But there is some possibly hopeful news emerging:
Yan Li spent his life tweaking tiny bolts, on a production line, for the gadgets that make our lives zing and bling. He might have pushed a crucial component of the laptop I am writing this article on, or the mobile phone that will interrupt your reading of it. He was a typical 27-year-old worker at the gigantic Foxconn factory in Shenzen, Southern China, which manufactures i-Pads and Playstations and mobile-phone batteries.
Li was known to the company by his ID number: F3839667. He stood at a whirring line all day, every day, making the same tiny mechanical motion with his wrist, for 20p an hour. According to his family, sometimes his shifts lasted for 24 hours; sometimes they stretched to 35. If he had tried to form a free trade union to change these practices, he would have been imprisoned for 12 years. On the night of 27 May, after yet another marathon-shift, Li dropped dead.
Deaths from overwork are so common in Chinese factories that they have a word for it: guolaosi. China Daily estimates that 600,000 people are killed this way every year, mostly making goods for us. Li had never experienced any health problems, his family says, until he started this work schedule; Foxconn say he died of asthma and his death had nothing to do with them. The night Li died, yet another Foxconn worker committed suicide -- the tenth this year.
It's the human equivalent of battery farming.
The political practices of Maoism were neatly transferred from communism to corporations: both regard human beings as dispensable instruments only there to serve economic ends.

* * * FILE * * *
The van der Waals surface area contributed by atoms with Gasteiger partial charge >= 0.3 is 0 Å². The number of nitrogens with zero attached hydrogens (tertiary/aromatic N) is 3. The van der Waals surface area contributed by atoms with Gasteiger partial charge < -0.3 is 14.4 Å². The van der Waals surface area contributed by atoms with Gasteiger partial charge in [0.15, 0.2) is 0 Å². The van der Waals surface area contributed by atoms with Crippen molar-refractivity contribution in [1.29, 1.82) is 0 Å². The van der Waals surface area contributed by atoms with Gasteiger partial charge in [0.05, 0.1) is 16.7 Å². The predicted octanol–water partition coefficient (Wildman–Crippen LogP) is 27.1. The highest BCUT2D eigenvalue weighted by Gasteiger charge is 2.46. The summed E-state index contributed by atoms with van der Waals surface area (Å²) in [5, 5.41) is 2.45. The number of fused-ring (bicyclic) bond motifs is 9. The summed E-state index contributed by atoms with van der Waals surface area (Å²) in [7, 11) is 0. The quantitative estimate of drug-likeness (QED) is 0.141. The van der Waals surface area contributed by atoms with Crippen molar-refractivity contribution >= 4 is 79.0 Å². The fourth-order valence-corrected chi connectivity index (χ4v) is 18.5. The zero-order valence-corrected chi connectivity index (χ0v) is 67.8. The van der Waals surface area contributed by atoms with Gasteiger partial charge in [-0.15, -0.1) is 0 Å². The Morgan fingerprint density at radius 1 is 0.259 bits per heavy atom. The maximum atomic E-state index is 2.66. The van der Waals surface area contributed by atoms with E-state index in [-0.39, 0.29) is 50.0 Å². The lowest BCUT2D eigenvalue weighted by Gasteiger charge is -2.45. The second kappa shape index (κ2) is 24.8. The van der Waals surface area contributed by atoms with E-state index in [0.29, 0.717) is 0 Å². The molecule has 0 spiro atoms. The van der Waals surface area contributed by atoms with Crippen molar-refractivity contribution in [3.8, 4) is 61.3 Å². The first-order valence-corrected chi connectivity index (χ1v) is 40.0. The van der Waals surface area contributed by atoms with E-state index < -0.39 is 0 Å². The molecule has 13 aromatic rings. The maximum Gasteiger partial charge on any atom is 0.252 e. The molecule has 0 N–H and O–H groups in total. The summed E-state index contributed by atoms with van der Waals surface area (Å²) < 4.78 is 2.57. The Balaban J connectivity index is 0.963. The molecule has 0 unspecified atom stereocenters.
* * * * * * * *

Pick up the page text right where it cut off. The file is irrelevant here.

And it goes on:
Of course, whether or not this movement manages to succeed is yet to be seen. It may, of course, end up being thoroughly crushed by the Chinese government.
An epic rebellion has now begun in China against this abuse -- and it is beginning to succeed. Across 126,000 Chinese factories, workers have refused to live like this any more. Wildcat unions have sprung up, organised by text message, demanding higher wages, a humane work environment, and the right to organise freely.
You can read the whole article right here.
In the meantime, let's all do our best to buy goods that are manufactured where workers are treated decently. One good way is to buy used items from flea markets, garage sales and thrift stores. True, the items may still have been originally made somewhere unsavory but at least your dollars and mine will be helping people trying to make it as entreprenures or supporting non-profits organizations. Those dollars will not then be going into the pockets of the big corporations that exploit people.